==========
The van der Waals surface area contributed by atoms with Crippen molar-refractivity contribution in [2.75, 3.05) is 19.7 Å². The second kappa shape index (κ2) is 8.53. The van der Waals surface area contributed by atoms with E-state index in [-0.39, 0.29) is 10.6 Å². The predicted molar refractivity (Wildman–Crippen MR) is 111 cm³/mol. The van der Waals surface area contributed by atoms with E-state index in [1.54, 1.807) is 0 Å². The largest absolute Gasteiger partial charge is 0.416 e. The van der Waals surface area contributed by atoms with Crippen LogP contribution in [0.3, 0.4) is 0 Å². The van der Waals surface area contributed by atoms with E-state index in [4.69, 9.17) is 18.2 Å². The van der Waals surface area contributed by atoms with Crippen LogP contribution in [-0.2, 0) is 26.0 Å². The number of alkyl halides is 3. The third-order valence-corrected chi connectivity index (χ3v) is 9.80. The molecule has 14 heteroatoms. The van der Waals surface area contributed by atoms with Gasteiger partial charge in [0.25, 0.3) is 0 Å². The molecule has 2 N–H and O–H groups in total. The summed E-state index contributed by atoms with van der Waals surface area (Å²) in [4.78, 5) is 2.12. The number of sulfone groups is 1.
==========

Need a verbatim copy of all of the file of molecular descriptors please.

The van der Waals surface area contributed by atoms with Crippen molar-refractivity contribution in [2.75, 3.05) is 19.7 Å². The second kappa shape index (κ2) is 8.53. The van der Waals surface area contributed by atoms with E-state index in [-0.39, 0.29) is 10.6 Å². The predicted molar refractivity (Wildman–Crippen MR) is 111 cm³/mol. The van der Waals surface area contributed by atoms with E-state index in [1.54, 1.807) is 0 Å². The largest absolute Gasteiger partial charge is 0.416 e. The van der Waals surface area contributed by atoms with Crippen LogP contribution in [0.3, 0.4) is 0 Å². The van der Waals surface area contributed by atoms with E-state index in [4.69, 9.17) is 18.2 Å². The van der Waals surface area contributed by atoms with Crippen LogP contribution in [-0.2, 0) is 26.0 Å². The number of alkyl halides is 3. The third-order valence-corrected chi connectivity index (χ3v) is 9.80. The molecule has 14 heteroatoms. The van der Waals surface area contributed by atoms with Gasteiger partial charge in [0.25, 0.3) is 0 Å². The molecule has 2 N–H and O–H groups in total. The summed E-state index contributed by atoms with van der Waals surface area (Å²) in [4.78, 5) is 2.12. The number of sulfone groups is 1.